Brawls Cut Short Practice; Upsets Schwartz

He had intended to end the team's final mini-camp practice on a high note. Instead, Lions coach Jim Schwartz was handing out fines.

He had intended to end the team's final mini-camp practice on a high note. Instead, Lions coach Jim Schwartz was handing out fines.

Tempers flared at the team's Allen Park training facility on Friday, where the "non-contact" drills took an opposing twist on two different occasions. Coaching staff and personnel had to break-up two different fights involving several players.

At the end of one of the scuffles, Schwartz lashed out verbally at the players for several minutes.

"There's going to be lot of fines from today -- it's not acceptable what happened," said an irritated Schwartz in his press briefing. The practice concluded the team's off-season, as they gear up for training camp which begins in late July. "It's going to get hot, and at the end of practice there's going to be things that come up, but when you can't finish practice, and you have guys entering fights that they aren't involved in it, it's unacceptable."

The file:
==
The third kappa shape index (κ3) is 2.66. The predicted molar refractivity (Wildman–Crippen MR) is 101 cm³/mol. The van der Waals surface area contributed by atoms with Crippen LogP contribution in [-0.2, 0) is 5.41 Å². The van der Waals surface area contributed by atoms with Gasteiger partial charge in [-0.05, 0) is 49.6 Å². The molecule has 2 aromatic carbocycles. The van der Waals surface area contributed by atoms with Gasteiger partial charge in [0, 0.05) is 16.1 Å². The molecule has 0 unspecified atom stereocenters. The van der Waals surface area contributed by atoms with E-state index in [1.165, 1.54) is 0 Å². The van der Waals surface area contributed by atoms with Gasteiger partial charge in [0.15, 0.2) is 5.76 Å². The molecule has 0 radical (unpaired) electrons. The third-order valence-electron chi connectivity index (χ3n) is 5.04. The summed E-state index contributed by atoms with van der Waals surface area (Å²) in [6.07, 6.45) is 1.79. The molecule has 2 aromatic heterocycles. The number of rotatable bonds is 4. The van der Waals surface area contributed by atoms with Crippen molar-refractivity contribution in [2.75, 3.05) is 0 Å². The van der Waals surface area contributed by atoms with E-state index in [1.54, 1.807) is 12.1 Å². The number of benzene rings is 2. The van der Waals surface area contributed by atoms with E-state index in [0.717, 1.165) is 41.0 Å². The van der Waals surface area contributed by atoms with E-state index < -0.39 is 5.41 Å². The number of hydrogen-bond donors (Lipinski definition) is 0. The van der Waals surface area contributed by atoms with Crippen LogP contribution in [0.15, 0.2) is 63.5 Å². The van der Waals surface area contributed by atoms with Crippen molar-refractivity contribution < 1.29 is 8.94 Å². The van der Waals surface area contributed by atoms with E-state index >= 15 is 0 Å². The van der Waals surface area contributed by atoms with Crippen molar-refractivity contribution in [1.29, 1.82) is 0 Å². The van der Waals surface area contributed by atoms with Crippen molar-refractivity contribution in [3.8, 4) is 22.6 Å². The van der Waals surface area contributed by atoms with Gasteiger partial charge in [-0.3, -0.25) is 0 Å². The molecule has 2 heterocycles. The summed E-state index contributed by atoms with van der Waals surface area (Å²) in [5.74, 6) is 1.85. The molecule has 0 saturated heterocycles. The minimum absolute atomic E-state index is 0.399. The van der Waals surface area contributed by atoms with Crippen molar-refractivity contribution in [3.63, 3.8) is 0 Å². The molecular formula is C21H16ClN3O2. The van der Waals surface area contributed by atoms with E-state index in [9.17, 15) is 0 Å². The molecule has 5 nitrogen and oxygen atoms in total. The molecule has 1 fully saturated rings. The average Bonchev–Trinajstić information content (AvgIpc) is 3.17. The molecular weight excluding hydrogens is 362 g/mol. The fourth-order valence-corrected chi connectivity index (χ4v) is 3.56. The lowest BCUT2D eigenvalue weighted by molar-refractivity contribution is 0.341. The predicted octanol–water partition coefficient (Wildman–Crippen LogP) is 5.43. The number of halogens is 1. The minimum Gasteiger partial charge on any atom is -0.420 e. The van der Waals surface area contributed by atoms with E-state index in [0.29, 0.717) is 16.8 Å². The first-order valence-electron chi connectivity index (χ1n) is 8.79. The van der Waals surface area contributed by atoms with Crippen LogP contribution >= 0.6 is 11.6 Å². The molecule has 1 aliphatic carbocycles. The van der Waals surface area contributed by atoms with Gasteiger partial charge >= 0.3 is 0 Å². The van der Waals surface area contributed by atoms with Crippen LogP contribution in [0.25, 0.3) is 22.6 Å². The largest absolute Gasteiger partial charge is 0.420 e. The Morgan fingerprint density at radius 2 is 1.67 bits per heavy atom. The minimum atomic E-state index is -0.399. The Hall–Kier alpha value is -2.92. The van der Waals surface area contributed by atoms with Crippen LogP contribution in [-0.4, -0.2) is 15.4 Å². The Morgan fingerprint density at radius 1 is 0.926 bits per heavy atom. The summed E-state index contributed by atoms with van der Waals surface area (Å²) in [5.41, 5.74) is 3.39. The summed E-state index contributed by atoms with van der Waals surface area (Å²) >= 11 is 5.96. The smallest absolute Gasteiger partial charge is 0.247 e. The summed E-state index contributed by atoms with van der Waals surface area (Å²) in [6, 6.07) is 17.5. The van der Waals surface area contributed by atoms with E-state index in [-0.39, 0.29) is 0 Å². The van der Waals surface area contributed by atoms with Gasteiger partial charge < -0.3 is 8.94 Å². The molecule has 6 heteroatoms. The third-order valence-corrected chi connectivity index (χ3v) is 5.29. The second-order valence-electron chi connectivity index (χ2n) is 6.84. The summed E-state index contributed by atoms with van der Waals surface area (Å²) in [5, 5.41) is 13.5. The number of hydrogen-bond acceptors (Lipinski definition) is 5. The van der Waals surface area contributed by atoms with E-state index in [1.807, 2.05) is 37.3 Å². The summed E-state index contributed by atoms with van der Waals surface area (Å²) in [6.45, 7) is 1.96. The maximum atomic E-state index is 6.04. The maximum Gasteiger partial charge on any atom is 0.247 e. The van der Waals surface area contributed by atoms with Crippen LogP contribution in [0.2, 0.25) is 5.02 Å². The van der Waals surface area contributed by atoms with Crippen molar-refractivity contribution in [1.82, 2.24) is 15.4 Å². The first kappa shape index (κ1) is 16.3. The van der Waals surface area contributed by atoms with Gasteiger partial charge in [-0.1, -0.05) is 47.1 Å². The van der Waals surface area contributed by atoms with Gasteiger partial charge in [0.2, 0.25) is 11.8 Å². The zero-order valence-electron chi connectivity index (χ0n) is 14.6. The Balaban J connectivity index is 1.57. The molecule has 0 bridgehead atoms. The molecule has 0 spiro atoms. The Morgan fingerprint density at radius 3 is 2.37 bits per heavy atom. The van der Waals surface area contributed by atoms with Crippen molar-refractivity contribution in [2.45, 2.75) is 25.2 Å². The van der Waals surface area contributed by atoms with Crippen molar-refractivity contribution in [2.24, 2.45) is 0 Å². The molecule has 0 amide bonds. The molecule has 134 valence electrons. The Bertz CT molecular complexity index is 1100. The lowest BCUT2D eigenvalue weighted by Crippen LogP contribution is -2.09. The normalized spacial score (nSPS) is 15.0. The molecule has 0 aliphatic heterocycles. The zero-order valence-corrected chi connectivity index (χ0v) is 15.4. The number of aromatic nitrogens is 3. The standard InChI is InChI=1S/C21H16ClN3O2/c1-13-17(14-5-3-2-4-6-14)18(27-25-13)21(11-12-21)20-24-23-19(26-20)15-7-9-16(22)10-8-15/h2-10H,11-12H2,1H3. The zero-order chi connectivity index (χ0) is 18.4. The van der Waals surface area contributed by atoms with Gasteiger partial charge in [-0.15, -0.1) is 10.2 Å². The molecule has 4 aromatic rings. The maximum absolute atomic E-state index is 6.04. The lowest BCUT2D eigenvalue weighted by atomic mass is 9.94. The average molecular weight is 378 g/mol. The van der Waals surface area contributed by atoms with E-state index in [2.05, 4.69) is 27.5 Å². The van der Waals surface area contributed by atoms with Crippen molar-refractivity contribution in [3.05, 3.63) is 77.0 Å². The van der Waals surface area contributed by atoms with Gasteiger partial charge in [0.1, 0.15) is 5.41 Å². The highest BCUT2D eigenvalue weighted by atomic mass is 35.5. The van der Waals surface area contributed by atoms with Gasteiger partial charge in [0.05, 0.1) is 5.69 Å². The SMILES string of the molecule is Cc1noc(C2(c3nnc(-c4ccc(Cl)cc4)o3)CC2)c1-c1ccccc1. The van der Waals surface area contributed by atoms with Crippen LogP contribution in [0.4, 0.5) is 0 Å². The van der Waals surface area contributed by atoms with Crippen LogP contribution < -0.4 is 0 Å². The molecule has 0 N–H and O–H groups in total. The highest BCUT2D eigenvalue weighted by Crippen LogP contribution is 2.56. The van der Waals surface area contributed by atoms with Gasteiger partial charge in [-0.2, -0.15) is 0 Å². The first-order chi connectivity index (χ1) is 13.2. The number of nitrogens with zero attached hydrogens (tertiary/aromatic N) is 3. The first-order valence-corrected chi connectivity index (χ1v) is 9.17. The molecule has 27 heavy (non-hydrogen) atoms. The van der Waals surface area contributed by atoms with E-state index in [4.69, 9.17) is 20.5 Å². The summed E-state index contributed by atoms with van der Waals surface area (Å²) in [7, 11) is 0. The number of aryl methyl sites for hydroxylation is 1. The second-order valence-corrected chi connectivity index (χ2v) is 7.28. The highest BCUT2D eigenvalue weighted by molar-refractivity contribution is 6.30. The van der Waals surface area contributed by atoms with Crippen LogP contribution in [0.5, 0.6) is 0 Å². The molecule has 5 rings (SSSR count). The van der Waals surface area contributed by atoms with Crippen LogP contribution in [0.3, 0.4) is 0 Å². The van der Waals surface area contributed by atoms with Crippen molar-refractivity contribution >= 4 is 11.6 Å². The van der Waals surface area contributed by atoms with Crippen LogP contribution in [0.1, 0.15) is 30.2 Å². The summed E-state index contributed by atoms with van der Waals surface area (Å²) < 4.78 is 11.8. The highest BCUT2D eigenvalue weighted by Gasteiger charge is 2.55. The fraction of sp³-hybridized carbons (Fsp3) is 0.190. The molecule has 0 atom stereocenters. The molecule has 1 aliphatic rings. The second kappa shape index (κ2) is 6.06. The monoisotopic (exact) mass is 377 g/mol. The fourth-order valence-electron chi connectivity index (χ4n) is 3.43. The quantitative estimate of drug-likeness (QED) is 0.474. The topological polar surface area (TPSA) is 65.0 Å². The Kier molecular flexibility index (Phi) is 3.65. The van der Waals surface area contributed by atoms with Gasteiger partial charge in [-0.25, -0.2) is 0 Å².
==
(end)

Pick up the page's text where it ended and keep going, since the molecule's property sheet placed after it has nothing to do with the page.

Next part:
Even more embarrassing might have been the fact that the team just had two of its off-season training activities canceled after their last public skirmish went noticed by the league, which punished Detroit for violating the NFL's off-season procedural policy.

"We didn't learn our lesson from the first-time. And they're going to feel the repercussions of that," added Schwartz.

Schwartz, however, didn't believe the fights were related to team discipline or chemistry.

"In the locker room there's going be guys who were fighting 15 minutes ago that are sitting next to each other talking about where they're going to go for lunch today, and what are you doing this weekend," he said, chalking the scuffles up to his troops being overly competitive. "What they want to do is go to lunch and be able to say, 'I got the best of you.' It's a pride thing.

"You're always going to have that dynamic, but as a team you have to recognize that there's more to being a team."

Most important, issued Schwartz, was the fact that a team who finished 2-16 one season ago has more important issues to worry about than ego.

"It keeps us from getting the work that needs to be done," he said.


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